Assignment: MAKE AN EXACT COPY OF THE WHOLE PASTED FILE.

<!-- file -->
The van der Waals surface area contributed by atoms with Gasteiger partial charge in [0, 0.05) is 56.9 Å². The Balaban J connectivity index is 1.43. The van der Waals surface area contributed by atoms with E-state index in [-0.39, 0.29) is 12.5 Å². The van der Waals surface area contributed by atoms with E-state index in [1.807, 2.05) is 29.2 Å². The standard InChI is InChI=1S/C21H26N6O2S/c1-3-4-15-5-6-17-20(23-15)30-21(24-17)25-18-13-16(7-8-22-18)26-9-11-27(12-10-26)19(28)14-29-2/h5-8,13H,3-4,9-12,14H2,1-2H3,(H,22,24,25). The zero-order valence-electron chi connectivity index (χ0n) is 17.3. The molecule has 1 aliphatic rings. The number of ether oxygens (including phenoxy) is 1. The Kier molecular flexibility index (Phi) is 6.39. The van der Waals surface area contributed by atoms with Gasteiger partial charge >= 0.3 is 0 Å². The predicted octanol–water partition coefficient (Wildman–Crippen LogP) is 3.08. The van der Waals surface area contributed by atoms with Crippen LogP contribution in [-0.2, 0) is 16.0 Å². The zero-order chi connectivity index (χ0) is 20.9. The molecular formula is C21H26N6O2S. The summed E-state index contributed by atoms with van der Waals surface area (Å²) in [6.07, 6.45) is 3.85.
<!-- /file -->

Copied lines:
The van der Waals surface area contributed by atoms with Gasteiger partial charge in [0, 0.05) is 56.9 Å². The Balaban J connectivity index is 1.43. The van der Waals surface area contributed by atoms with E-state index in [-0.39, 0.29) is 12.5 Å². The van der Waals surface area contributed by atoms with E-state index in [1.807, 2.05) is 29.2 Å². The standard InChI is InChI=1S/C21H26N6O2S/c1-3-4-15-5-6-17-20(23-15)30-21(24-17)25-18-13-16(7-8-22-18)26-9-11-27(12-10-26)19(28)14-29-2/h5-8,13H,3-4,9-12,14H2,1-2H3,(H,22,24,25). The zero-order valence-electron chi connectivity index (χ0n) is 17.3. The molecule has 1 aliphatic rings. The number of ether oxygens (including phenoxy) is 1. The Kier molecular flexibility index (Phi) is 6.39. The van der Waals surface area contributed by atoms with Gasteiger partial charge >= 0.3 is 0 Å². The predicted octanol–water partition coefficient (Wildman–Crippen LogP) is 3.08. The van der Waals surface area contributed by atoms with Crippen LogP contribution in [-0.2, 0) is 16.0 Å². The zero-order chi connectivity index (χ0) is 20.9. The molecular formula is C21H26N6O2S. The summed E-state index contributed by atoms with van der Waals surface area (Å²) in [6.07, 6.45) is 3.85.